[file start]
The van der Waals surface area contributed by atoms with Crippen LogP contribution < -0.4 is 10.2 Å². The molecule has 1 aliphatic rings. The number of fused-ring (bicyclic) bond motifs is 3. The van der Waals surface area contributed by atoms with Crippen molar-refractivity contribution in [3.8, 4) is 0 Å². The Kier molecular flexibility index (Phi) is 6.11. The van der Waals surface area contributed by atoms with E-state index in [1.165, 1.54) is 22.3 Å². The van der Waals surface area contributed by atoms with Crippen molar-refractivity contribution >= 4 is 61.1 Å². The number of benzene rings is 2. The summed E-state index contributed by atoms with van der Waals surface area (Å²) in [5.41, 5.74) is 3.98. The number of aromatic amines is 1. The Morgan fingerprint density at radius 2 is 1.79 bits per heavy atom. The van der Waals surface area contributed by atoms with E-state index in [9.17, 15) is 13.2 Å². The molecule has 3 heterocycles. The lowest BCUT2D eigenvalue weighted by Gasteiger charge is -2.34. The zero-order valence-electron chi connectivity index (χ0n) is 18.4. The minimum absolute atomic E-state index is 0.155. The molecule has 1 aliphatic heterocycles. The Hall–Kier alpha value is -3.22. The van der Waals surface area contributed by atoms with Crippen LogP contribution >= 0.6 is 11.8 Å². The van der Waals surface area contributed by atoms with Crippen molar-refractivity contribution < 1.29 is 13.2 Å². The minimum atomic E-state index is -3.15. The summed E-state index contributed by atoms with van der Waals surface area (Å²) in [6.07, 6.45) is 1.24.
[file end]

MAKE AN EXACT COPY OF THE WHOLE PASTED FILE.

The van der Waals surface area contributed by atoms with Crippen LogP contribution < -0.4 is 10.2 Å². The molecule has 1 aliphatic rings. The number of fused-ring (bicyclic) bond motifs is 3. The van der Waals surface area contributed by atoms with Crippen molar-refractivity contribution in [3.8, 4) is 0 Å². The Kier molecular flexibility index (Phi) is 6.11. The van der Waals surface area contributed by atoms with E-state index in [1.165, 1.54) is 22.3 Å². The van der Waals surface area contributed by atoms with Crippen molar-refractivity contribution >= 4 is 61.1 Å². The number of benzene rings is 2. The summed E-state index contributed by atoms with van der Waals surface area (Å²) in [5.41, 5.74) is 3.98. The number of aromatic amines is 1. The Morgan fingerprint density at radius 2 is 1.79 bits per heavy atom. The van der Waals surface area contributed by atoms with E-state index in [9.17, 15) is 13.2 Å². The molecule has 3 heterocycles. The lowest BCUT2D eigenvalue weighted by Gasteiger charge is -2.34. The zero-order valence-electron chi connectivity index (χ0n) is 18.4. The minimum absolute atomic E-state index is 0.155. The molecule has 1 aliphatic heterocycles. The Hall–Kier alpha value is -3.22. The van der Waals surface area contributed by atoms with Crippen LogP contribution >= 0.6 is 11.8 Å². The van der Waals surface area contributed by atoms with Crippen molar-refractivity contribution < 1.29 is 13.2 Å². The minimum atomic E-state index is -3.15. The summed E-state index contributed by atoms with van der Waals surface area (Å²) in [6.07, 6.45) is 1.24.